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Ground Beef Outbreak Puts Spotlight On Oversight

First known U.S. outbreak linked to a rare strain of E. coli in ground beef is prompting a fresh look at tougher regulations to protect the nation's meat supply.

ST. PAUL, Minn. (AP) -- The first known U.S. outbreak linked to a rare strain of E. coli in ground beef is prompting a fresh look at tougher regulations to protect the nation's meat supply.

Three people in Maine and New York became ill this summer after eating ground beef traced back to a Cargill plant in Wyalusing, Pa. Cargill Meat Solutions, a subsidiary of Minneapolis-based Cargill Inc., recalled about 8,500 pounds of ground beef on Saturday, and regulators warned consumers to throw out frozen meat purchased at BJ's Wholesale Clubs in eight eastern states. The ground beef had a use-by-or-freeze-by date of July 1.

Dr. Elisabeth Hagen, who was appointed undersecretary of food safety at the U.S. Department of Agriculture nine days before the recall, has signaled interest in expanding federal oversight of meat beyond the most prevalent strain of E. coli.

"In order to best prevent illnesses and deaths from dangerous E. coli in beef, our policies need to evolve to address a broader range of these pathogens," Hagen said in a statement.

The New York Times first reported the USDA interest in federal oversight of other strains of E. coli following the Cargill recall.

The federal government currently requires meat plants to test for the most virulent strain of E. coli, O157:H7, which causes an estimated 70,000 illnesses a year. They don't have to test for six other less common strains of E. coli, including the O26 version that sickened those involved the Cargill recall.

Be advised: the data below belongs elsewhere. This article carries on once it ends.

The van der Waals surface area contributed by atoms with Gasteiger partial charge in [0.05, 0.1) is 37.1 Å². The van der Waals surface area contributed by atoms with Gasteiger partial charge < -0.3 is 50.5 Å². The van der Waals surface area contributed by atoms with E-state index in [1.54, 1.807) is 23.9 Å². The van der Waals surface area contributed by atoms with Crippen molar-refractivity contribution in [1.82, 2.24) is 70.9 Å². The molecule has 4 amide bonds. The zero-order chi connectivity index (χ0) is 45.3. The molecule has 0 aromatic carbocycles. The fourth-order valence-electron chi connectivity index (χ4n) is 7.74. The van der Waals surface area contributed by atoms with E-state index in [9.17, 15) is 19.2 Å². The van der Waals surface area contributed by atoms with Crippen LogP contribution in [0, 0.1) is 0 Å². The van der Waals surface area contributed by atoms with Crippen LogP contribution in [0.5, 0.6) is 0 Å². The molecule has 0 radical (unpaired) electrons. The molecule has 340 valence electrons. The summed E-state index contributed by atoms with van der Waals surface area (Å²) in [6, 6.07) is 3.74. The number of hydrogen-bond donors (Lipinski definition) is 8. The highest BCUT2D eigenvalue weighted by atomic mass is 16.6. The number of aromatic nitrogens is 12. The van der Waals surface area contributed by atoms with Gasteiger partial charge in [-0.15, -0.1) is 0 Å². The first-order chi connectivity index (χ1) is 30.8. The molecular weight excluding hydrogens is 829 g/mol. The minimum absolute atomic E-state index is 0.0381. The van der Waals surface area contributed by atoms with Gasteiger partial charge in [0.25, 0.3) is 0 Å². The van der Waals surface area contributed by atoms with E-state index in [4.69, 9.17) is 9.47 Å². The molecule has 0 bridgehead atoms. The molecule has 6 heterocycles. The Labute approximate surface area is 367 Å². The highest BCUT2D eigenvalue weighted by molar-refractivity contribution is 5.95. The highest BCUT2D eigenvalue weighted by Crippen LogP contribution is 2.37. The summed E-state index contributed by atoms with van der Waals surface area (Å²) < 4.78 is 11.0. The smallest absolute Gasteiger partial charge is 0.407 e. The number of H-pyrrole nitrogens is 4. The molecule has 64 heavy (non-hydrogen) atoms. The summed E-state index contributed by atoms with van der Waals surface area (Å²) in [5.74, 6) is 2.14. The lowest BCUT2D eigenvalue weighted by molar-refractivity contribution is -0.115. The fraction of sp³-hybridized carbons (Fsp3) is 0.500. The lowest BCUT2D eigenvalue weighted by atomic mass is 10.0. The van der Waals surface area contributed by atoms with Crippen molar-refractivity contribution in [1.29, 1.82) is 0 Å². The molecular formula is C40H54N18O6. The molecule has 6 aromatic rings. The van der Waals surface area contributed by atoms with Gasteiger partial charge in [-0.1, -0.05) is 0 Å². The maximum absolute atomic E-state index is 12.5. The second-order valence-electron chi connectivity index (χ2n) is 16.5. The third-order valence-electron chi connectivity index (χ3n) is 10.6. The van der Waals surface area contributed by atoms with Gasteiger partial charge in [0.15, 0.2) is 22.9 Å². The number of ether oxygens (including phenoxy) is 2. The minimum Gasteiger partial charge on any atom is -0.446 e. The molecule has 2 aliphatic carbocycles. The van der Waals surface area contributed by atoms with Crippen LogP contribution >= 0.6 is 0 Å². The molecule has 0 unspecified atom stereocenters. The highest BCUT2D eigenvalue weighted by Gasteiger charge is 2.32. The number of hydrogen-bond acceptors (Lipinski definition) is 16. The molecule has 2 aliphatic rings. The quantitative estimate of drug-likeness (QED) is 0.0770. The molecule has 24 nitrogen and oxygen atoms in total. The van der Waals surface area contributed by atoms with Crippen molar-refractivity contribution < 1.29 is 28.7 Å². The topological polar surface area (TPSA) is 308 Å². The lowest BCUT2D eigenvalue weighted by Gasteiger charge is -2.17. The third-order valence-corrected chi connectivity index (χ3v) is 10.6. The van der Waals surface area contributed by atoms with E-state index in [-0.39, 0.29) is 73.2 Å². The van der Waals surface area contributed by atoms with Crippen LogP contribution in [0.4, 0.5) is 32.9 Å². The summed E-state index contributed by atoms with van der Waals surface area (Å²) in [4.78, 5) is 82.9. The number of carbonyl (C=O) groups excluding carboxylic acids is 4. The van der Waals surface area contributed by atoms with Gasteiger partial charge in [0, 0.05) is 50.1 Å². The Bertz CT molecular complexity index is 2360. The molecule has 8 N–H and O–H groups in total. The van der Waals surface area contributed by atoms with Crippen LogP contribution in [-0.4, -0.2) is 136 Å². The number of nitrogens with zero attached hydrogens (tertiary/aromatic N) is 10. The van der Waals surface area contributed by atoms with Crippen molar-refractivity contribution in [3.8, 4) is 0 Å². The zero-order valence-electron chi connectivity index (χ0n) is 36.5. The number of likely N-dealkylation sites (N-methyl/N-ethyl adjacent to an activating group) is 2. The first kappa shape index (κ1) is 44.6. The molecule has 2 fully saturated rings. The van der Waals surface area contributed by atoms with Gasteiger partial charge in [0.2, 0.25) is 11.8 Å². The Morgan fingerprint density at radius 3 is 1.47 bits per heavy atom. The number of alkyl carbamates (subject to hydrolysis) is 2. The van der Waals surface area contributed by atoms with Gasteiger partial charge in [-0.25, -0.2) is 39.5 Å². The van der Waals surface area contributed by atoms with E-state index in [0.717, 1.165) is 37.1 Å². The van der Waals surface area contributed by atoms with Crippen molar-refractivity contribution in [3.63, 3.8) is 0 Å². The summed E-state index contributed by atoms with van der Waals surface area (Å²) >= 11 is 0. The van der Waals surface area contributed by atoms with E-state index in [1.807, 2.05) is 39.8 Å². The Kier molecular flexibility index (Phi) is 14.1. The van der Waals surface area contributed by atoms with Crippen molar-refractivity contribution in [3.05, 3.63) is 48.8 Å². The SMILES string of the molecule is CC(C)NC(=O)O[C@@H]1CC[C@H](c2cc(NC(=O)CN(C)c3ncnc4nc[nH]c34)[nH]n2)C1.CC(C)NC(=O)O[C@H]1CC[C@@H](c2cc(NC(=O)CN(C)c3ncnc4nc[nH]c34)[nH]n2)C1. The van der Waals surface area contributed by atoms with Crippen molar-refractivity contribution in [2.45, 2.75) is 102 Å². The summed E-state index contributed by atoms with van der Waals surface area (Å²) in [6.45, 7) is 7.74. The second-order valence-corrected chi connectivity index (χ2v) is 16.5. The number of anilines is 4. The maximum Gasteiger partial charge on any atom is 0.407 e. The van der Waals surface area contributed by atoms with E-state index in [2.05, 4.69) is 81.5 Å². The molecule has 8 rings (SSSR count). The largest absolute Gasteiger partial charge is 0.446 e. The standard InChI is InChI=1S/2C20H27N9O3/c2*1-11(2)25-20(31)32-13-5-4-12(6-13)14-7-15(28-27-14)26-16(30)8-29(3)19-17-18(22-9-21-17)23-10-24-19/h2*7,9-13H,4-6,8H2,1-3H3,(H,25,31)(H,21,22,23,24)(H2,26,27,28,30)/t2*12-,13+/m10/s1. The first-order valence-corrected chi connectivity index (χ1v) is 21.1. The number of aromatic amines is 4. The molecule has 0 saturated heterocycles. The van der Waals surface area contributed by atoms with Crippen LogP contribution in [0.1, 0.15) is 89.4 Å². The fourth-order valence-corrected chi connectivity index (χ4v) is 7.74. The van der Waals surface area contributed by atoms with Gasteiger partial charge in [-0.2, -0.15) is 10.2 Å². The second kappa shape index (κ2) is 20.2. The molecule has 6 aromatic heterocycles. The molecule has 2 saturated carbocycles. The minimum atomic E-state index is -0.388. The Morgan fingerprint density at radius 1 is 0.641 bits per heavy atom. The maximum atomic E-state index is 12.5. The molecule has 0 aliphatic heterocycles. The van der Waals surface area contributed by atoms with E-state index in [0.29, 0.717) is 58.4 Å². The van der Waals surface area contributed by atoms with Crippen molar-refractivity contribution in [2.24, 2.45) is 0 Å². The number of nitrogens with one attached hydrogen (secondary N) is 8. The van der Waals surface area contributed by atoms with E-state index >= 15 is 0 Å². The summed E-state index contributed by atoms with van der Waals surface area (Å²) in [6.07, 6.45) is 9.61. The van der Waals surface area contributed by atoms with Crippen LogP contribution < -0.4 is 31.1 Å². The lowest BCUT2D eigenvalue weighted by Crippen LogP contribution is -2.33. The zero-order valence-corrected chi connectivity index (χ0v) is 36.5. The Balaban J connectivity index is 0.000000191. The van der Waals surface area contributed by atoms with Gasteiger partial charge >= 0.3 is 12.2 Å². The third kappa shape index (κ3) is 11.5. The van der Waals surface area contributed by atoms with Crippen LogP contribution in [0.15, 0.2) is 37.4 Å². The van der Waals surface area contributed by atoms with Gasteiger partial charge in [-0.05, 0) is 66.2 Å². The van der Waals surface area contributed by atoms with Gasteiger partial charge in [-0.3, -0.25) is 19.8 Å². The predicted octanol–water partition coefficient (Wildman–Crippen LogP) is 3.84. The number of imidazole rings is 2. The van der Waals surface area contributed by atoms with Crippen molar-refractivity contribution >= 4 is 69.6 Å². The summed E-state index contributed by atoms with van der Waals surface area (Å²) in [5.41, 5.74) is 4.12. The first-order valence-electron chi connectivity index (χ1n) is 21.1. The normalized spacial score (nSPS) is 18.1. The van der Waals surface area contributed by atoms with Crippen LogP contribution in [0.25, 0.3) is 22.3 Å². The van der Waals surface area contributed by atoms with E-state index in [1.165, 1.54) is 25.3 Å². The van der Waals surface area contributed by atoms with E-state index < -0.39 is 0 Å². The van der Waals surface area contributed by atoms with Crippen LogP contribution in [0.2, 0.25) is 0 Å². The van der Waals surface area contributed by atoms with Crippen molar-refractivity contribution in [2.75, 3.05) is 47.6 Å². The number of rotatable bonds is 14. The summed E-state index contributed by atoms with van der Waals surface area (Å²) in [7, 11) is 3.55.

Industry officials said tests aren't widely available to detect the other strains of E. coli.

They also said more testing isn't the most effective way to keep meat safe. J. Patrick Boyle, who heads the American Meat Institute, warned Agriculture Secretary Tom Vilsack in a letter last month that more testing would cause "more harm than good" by imposing new costs and diverting attention from efforts to prevent toxins from getting into the food supply.

"Testing doesn't make food safe in and of itself. You have to have some preventive measures in place," said James H. Hodges, the trade group's executive vice president.

Cargill spokesman Mike Martin said Friday that the latest outbreak shows the need to keep discussing oversight. He said Cargill worked with disease investigators to trace the outbreak and voluntarily recalled the product. He added that none of the three people who became sick were hospitalized.

"Certainly I think we need to take a fresh look at this because of the apparent linkage of O26 to beef," Martin said.

Hundreds of varieties of E. coli live naturally in the intestines of cattle and other animals without making them sick. For people, symptoms of E. coli infection include bloody diarrhea, dehydration and in severe cases, kidney failure.

Consumers can avoid getting infected from tainted meat by cooking it thoroughly and using a meat thermometer to make sure it reaches an internal temperature of at least 160 degrees.

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